Ways To Save On Your Auto Loan

auto loan

With financial headwinds like a slowly recovering economy, continued job scarcity and rising gas prices, minimizing costs in every aspect of our lives has become a necessity. Unfortunately, automobiles are not concerned with our economic predicaments and when they break down completely and you are forced to purchase a new one, finding the best auto financing deal becomes a necessity.

Here Is How To Save On Your Auto Loan:

Make A Down Payment To Offset The Total Amount Financed 
New cars lose about 25% to 30% of their original value once you drive them off the lot, and the last thing anyone would to be is upside down in their loan. Simply put, having a considerable down payment amount will not only help you avoid that, but it will also help minimize significantly the amount you will pay each month. If you do not have money for a down payment, and you can afford to wait for a while on the car, then it is recommended that you take time and save for one. Another great benefit of making a down payment is that it is also likely to result in you getting a better deal on your auto loan. If you do not have the cash and cannot wait, then you can consider using your old vehicle as a trade in value towards the new automobile. Do not forget to negotiate those terms too.

Refinance Your Higher Rate Loan
Anyone who owns a house knows that mortgage rates have dropped considerably and due to that, refinancing their house makes a lot of sense. However, what most people don’t know is that you can also refinance your vehicle. Not only does it reduce your monthly payment, it also minimizes the interest rate you are paying which allows you to pay your auto loan sooner. Automobiles depreciate very first, hence making it important for you to pay off your auto loan quickly.

How much will refinancing saving you? Assume you received a 60 month loan of $16000, at 21% interest because you had a less than perfect credit score. This auto loan will cost you about $440 every month and you will end up paying over $10,000 in interest within the 60-month period. On the other hand if you were to refinance and get a 7 percent interest, the payment will drop to about $325 per month and you will only pay slightly over $3,200 in interest. What would you do with the extra $115 every month? Hint, add it your auto payment to get it paid off faster!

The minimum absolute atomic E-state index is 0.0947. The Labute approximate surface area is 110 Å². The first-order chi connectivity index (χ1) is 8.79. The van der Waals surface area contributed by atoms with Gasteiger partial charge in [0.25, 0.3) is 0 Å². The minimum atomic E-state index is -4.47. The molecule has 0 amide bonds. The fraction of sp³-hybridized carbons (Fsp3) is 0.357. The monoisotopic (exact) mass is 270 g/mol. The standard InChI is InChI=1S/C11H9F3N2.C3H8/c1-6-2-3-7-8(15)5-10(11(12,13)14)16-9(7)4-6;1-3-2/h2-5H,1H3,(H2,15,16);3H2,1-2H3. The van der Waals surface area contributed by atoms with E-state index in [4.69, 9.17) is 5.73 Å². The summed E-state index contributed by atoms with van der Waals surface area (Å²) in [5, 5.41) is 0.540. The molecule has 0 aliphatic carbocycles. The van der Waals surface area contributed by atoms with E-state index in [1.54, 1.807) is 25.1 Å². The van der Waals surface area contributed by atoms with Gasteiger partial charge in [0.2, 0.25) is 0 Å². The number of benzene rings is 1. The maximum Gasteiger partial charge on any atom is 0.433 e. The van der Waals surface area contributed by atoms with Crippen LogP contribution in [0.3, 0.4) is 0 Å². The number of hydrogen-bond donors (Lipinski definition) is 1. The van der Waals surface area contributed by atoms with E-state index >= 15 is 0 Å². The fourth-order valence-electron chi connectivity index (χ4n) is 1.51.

Shop For The Loan Before You Shop For The Car
The auto loan is arguably a more essential purchase than the vehicle itself.  Even though the interest rate environment is relatively low at the moment, there is still some room for lower rates which will result in less cash out of your bank account.  

Start with your bank, but also look around at the rates of other lenders including credit unions. You can also apply for a pre-approval and bring it with you when you go to purchase the vehicle in question. This will give a bargaining leverage when negotiating the price of the automobile.

Before signing any deal, spend some time shopping around for the best rates, as even another dealer might offer you a lower interest rate.

Tighten Up Your Credit
Terms of your auto loan are usually based on your credit score. If you have a high credit score, you are likely to receive a lower interest rate. If you do not, you are likely to pay more because of you questionable credit history. But if you have problems with you credit history, and do not need to buy a car immediately, consider waiting until when you credit score increases. Even a small decrease in your interest rate will save you a lot of cash in the long run.

Final Thoughts
There several ways to save money on your auto payments, but the final word of advice is not to rush the process of purchasing a vehicle. From the beginning to the end, weigh all you options and you will definitely make the right choice.

2 thoughts on “Ways To Save On Your Auto Loan

  1. Maggie Allen

    This is some really great advice on saving on your car loan! Your point on refinancing to save on interest is especially helpful, especially since I didn’t know that was an option. Right now, I have a car loan, but the interest rate is a little higher than I’d like since my credit line is so new. I think I’ll check and see what kind of interest rate I could get now that my credit is more established.

  2. Pingback: How Does Debt Affect Your Credit Score? - LessDebt.com

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